Is prana a FOOD and OXYGEN?

Can anyone explain about prana. All my life i was thought that prana is something different from oxygen and food. I’m teaching yoga classes now, and reading a lot of different literature. Some books refer to food and oxygen as a prana. I have never seen such as description in sutras or pradipika. I can understand the concept that 2000 years ago people were not familiar with oxygen, so they might called it prana. Beu they were familiar with food :slight_smile: and probably would call it food-prana in the Sanskrit texts.Make sense thought that we get energy from food and oxygen…
I’m confused.
Please say your opinion about it.

You might say that food and oxygen are manifestations of prana. A more encompassing explanation would go as follows:

In yoga philosophy, the whole universe consists of consciousness and energy. Prana is the cosmic energy and includes every form of energy known to you. It cannot be objectified. You can only know prana by its effects. A metaphor: you cannot see the wind, but you can see the moving branches of a tree.

It is prana that gives rise to the world appearance. In sentient beings, prana govers all the life processes, for which reason prana is often translated as “life force”. It is closely linked to the breath, since you might die if you stop breathing. It is prana that makes you breathe, sense, think, digest, excrete, etc.

In human beings, prana is most easily sensed in breathing. But prana is more subtle than the breath or the oxygen contained in the air. Yogis do pranayama (“extension of the life force”) to master this subtle energy. You can also increase prana with sleep and meditation, breath, water, and food. Prana is the subtle energy beneath inhalation that lives in the chest. Apana is the subtle energy beneath exhalation that lives in the abdomen. If you would merge prana and apana, you would awaken kundalini shakti, the strongest manifestation of prana in the human bodymind.

You don’t need to use the word prana in your yoga classes. Teach only what lives within you and what you feel comfortable with. In fact, I hardly ever use the word prana in my own classes, where I teach asana and simple pranayama. However, I’m sure that my students would not return every week if the class did not increase their prana!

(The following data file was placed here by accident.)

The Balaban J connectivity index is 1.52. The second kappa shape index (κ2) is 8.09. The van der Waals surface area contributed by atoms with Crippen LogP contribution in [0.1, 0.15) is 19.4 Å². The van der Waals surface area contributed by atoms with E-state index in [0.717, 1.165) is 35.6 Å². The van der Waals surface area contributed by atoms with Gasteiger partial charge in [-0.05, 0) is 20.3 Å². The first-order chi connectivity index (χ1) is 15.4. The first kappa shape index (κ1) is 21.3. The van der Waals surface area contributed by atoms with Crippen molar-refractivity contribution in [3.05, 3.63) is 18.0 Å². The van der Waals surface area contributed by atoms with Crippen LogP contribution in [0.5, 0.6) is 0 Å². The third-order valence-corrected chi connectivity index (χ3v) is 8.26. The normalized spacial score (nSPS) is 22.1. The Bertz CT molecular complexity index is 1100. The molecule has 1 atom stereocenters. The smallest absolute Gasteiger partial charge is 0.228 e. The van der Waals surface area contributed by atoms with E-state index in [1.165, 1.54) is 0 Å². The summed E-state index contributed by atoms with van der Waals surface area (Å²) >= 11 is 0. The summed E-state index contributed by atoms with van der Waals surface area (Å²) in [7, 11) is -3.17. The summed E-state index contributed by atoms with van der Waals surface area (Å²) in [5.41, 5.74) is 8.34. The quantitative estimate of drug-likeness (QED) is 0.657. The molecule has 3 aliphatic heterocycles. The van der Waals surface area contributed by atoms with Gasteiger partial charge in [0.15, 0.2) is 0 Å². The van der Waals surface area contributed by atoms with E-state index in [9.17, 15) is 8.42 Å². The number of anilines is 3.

Prana is neither oxygen nor food but is IN both oxygen and food. Prana is a life force that is in all things, to one degree or another.

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Just think of it as a very subtle energy connecting all things between this dimension and the next.


You all may find this blog interesting, it deals with prana and more

The complete word is “Pranayama”. It means “restraint of the prana or breath”

Prāna: life force, or vital energy
āyāma: to suspend or restrain

Pranayama: control of the life force

I like to think of prana in the line of gravity. Although we can’t see gravity, we know it is there, an invisible force whose effects we can see/experience daily. Same with prana, it is an all pervasive energy, which we cannot see, but we can experience the effects of it.

According to Patanjali founder of yoga science there are five types of Prana:
Prana Vayu
Apana Vayu
Samana Vayu
Udhana Vayu
Vayana Vayu

Prana controls the breathing process taking place inside the chest. In the form of oxygen Prana takes its energy.

Apana Vayu controls the excretory organs and the reproductive organs.

Samana Vayu helps in the process of digestion and controls hunger.

Udhana Vayu controls the vocal chords, this helps in breathing air and eating food.

Also, the advancement in Pranayama is slow because first the breaths have to be balanced and then the mind.

I say prana is oxygen/food, and that’s all.
I know this is not orthodox Yogic thought and they will say I have misunderstood but I beg to differ.

Just think back to a time before it was understood that corporeal life was sustained by chemical processes at the cellular level and that these processes were dependent on oxygen/food and that the body could not produce this oxygen/food in sufficient quantities and therefore it had to be constantly brought in to the body.

What did they see then? They saw that people who did not breath/eat, died! That made the connection. They saw that life left the body when a person was unable to breath. They saw the “life force” go out of the body. Naturally they assumed that there was some form of “energy” or “life force” in the world that sustained life and that breathing was the means by which this life force entered the body. This was why breathing was vital.

They didn’t know about chemistry, they didn’t know WHY air and food were so vital so they invented the idea of prana.

Like oxygen prana is finite and must be constantly renewed, like oxygen it is essential for life and like oxygen life will cease in its’ absence. And if there were some non-physical “energy” or “life force” out there (outside of us) why would it need a physical medium such as air, to carry it. Why couldn’t it just pass through our skin, why wouldn’t it just flow through us like radio waves?!